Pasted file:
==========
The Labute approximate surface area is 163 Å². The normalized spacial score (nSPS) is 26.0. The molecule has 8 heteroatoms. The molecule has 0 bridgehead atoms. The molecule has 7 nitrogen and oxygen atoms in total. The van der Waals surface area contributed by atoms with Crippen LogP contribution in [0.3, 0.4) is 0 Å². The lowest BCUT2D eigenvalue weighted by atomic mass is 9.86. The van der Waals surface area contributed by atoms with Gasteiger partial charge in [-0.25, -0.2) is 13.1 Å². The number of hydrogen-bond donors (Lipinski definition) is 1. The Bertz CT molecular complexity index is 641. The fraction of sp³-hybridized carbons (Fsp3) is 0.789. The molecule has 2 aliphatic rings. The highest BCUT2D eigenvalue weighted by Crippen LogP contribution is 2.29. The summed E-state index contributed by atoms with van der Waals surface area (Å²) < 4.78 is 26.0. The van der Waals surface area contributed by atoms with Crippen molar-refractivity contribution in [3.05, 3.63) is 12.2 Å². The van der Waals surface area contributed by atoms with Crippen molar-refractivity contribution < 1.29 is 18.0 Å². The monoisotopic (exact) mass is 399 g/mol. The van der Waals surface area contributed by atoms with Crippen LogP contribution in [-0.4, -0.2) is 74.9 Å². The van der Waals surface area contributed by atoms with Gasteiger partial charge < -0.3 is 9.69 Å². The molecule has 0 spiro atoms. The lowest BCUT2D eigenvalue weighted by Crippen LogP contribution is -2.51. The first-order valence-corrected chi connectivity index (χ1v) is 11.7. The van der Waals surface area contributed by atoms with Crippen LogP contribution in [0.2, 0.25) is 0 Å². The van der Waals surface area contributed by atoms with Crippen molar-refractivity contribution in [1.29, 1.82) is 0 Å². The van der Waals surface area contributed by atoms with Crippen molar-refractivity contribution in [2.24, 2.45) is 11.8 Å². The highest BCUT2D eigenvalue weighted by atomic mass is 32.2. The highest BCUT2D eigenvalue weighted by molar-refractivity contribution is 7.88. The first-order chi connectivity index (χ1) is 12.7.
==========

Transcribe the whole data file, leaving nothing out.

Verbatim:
The Labute approximate surface area is 163 Å². The normalized spacial score (nSPS) is 26.0. The molecule has 8 heteroatoms. The molecule has 0 bridgehead atoms. The molecule has 7 nitrogen and oxygen atoms in total. The van der Waals surface area contributed by atoms with Crippen LogP contribution in [0.3, 0.4) is 0 Å². The lowest BCUT2D eigenvalue weighted by atomic mass is 9.86. The van der Waals surface area contributed by atoms with Gasteiger partial charge in [-0.25, -0.2) is 13.1 Å². The number of hydrogen-bond donors (Lipinski definition) is 1. The Bertz CT molecular complexity index is 641. The fraction of sp³-hybridized carbons (Fsp3) is 0.789. The molecule has 2 aliphatic rings. The highest BCUT2D eigenvalue weighted by Crippen LogP contribution is 2.29. The summed E-state index contributed by atoms with van der Waals surface area (Å²) < 4.78 is 26.0. The van der Waals surface area contributed by atoms with Crippen molar-refractivity contribution in [3.05, 3.63) is 12.2 Å². The van der Waals surface area contributed by atoms with Crippen molar-refractivity contribution < 1.29 is 18.0 Å². The monoisotopic (exact) mass is 399 g/mol. The van der Waals surface area contributed by atoms with Crippen LogP contribution in [-0.4, -0.2) is 74.9 Å². The van der Waals surface area contributed by atoms with Gasteiger partial charge < -0.3 is 9.69 Å². The molecule has 0 spiro atoms. The lowest BCUT2D eigenvalue weighted by Crippen LogP contribution is -2.51. The first-order valence-corrected chi connectivity index (χ1v) is 11.7. The van der Waals surface area contributed by atoms with Crippen LogP contribution in [0.2, 0.25) is 0 Å². The van der Waals surface area contributed by atoms with Crippen molar-refractivity contribution in [1.29, 1.82) is 0 Å². The van der Waals surface area contributed by atoms with Crippen molar-refractivity contribution in [2.24, 2.45) is 11.8 Å². The highest BCUT2D eigenvalue weighted by atomic mass is 32.2. The highest BCUT2D eigenvalue weighted by molar-refractivity contribution is 7.88. The first-order chi connectivity index (χ1) is 12.7.